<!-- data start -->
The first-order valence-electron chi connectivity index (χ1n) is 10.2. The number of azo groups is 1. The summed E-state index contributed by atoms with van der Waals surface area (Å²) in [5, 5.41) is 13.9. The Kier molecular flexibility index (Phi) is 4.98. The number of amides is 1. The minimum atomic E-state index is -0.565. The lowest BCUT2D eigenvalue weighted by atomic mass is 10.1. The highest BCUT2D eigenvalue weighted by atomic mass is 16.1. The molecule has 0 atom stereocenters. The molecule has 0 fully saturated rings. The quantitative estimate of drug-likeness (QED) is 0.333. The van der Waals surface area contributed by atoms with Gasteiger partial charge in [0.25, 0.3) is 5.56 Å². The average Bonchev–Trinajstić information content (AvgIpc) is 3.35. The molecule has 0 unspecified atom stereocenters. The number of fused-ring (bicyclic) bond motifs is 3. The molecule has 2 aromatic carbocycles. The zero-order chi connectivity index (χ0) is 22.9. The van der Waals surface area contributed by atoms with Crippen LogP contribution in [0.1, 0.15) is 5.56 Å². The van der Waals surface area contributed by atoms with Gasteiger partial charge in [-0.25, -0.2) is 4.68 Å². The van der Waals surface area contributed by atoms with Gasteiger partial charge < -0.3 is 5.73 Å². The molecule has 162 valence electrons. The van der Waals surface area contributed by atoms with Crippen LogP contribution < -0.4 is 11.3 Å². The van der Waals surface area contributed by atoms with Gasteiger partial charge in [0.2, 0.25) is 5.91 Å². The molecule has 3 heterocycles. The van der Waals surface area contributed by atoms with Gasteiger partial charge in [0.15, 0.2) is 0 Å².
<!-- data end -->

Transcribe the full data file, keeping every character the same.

The first-order valence-electron chi connectivity index (χ1n) is 10.2. The number of azo groups is 1. The summed E-state index contributed by atoms with van der Waals surface area (Å²) in [5, 5.41) is 13.9. The Kier molecular flexibility index (Phi) is 4.98. The number of amides is 1. The minimum atomic E-state index is -0.565. The lowest BCUT2D eigenvalue weighted by atomic mass is 10.1. The highest BCUT2D eigenvalue weighted by atomic mass is 16.1. The molecule has 0 atom stereocenters. The molecule has 0 fully saturated rings. The quantitative estimate of drug-likeness (QED) is 0.333. The van der Waals surface area contributed by atoms with Gasteiger partial charge in [0.25, 0.3) is 5.56 Å². The average Bonchev–Trinajstić information content (AvgIpc) is 3.35. The molecule has 0 unspecified atom stereocenters. The number of fused-ring (bicyclic) bond motifs is 3. The molecule has 2 aromatic carbocycles. The zero-order chi connectivity index (χ0) is 22.9. The van der Waals surface area contributed by atoms with Crippen LogP contribution in [0.1, 0.15) is 5.56 Å². The van der Waals surface area contributed by atoms with Gasteiger partial charge in [-0.25, -0.2) is 4.68 Å². The van der Waals surface area contributed by atoms with Gasteiger partial charge < -0.3 is 5.73 Å². The molecule has 162 valence electrons. The van der Waals surface area contributed by atoms with Crippen LogP contribution < -0.4 is 11.3 Å². The van der Waals surface area contributed by atoms with Gasteiger partial charge in [0.2, 0.25) is 5.91 Å². The molecule has 3 heterocycles. The van der Waals surface area contributed by atoms with Gasteiger partial charge in [0.15, 0.2) is 0 Å².